Gun registration had always seemed like the “line in the sand” — a proposal that would so offend gun-rights advocates that they would bring out their full political muscle to stop it. Yet a California law mandating government record-keeping for all new long-gun purchases goes into effect on Jan. 1 and few people even seem to know about it, reports the San Diego Union-Tribune. This year, gun owners were relieved that Gov. Jerry Brown vetoed the toughest gun-control measures that came to his desk, including one that would have banned sales of almost all semi-automatic rifles.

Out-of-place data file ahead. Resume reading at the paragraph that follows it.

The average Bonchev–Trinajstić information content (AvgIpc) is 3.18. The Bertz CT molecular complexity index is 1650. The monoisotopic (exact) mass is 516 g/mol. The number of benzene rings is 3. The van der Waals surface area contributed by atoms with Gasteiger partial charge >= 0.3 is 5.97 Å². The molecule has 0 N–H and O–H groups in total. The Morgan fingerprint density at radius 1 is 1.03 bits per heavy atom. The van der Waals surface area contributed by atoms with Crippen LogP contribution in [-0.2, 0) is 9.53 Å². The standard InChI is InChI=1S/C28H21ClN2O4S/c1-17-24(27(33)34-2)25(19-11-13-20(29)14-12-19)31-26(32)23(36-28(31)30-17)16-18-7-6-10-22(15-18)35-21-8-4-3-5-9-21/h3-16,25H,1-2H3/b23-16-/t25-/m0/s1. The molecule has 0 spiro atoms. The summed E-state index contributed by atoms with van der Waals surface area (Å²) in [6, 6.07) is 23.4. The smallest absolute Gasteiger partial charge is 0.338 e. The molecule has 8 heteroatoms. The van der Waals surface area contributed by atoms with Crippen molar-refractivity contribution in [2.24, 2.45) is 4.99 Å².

Back in 2011, after much debate, the governor signed the registration law. It's far broader than any of the bills the governor dealt with recently. Supporters say it's not exactly registration, because the law calls for the state to retain background-check records of those who purchase guns and does not register specific guns to specific people. Opponents say that's just semantics. The main element of registration is that the government can track legal gun owners. In this case the department will have a list of every owner and the specific guns each person buys. The state already tracks the purchases of handguns and “assault weapons.” The new law bolsters a program that has generated controversy. This month, legislators held hearings on the effectiveness of the Armed Prohibited Persons System, used to confiscate the firearms of California residents who are no longer eligible to own them.